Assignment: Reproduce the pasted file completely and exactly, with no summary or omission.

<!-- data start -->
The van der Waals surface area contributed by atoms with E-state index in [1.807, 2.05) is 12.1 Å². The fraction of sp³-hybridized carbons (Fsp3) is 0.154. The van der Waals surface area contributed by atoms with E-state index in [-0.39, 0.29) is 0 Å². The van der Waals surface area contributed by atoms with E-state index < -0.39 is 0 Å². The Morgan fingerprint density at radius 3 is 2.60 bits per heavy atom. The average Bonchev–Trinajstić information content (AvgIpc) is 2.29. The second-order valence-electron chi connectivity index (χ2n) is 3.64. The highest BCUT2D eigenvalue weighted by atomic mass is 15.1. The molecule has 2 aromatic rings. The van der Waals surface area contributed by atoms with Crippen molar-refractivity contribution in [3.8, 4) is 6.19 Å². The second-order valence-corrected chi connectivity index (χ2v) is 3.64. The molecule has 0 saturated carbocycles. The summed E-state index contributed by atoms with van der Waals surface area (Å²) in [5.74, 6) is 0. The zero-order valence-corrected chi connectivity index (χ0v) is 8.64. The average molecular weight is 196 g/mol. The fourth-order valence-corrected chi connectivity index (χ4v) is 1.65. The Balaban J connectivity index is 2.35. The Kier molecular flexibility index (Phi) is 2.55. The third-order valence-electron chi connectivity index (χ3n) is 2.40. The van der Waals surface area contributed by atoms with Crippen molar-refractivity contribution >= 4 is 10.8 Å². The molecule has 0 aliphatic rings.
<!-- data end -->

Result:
The van der Waals surface area contributed by atoms with E-state index in [1.807, 2.05) is 12.1 Å². The fraction of sp³-hybridized carbons (Fsp3) is 0.154. The van der Waals surface area contributed by atoms with E-state index in [-0.39, 0.29) is 0 Å². The van der Waals surface area contributed by atoms with E-state index < -0.39 is 0 Å². The Morgan fingerprint density at radius 3 is 2.60 bits per heavy atom. The average Bonchev–Trinajstić information content (AvgIpc) is 2.29. The second-order valence-electron chi connectivity index (χ2n) is 3.64. The highest BCUT2D eigenvalue weighted by atomic mass is 15.1. The molecule has 2 aromatic rings. The van der Waals surface area contributed by atoms with Crippen molar-refractivity contribution in [3.8, 4) is 6.19 Å². The second-order valence-corrected chi connectivity index (χ2v) is 3.64. The molecule has 0 saturated carbocycles. The summed E-state index contributed by atoms with van der Waals surface area (Å²) in [5.74, 6) is 0. The zero-order valence-corrected chi connectivity index (χ0v) is 8.64. The average molecular weight is 196 g/mol. The fourth-order valence-corrected chi connectivity index (χ4v) is 1.65. The Balaban J connectivity index is 2.35. The Kier molecular flexibility index (Phi) is 2.55. The third-order valence-electron chi connectivity index (χ3n) is 2.40. The van der Waals surface area contributed by atoms with Crippen molar-refractivity contribution >= 4 is 10.8 Å². The molecule has 0 aliphatic rings.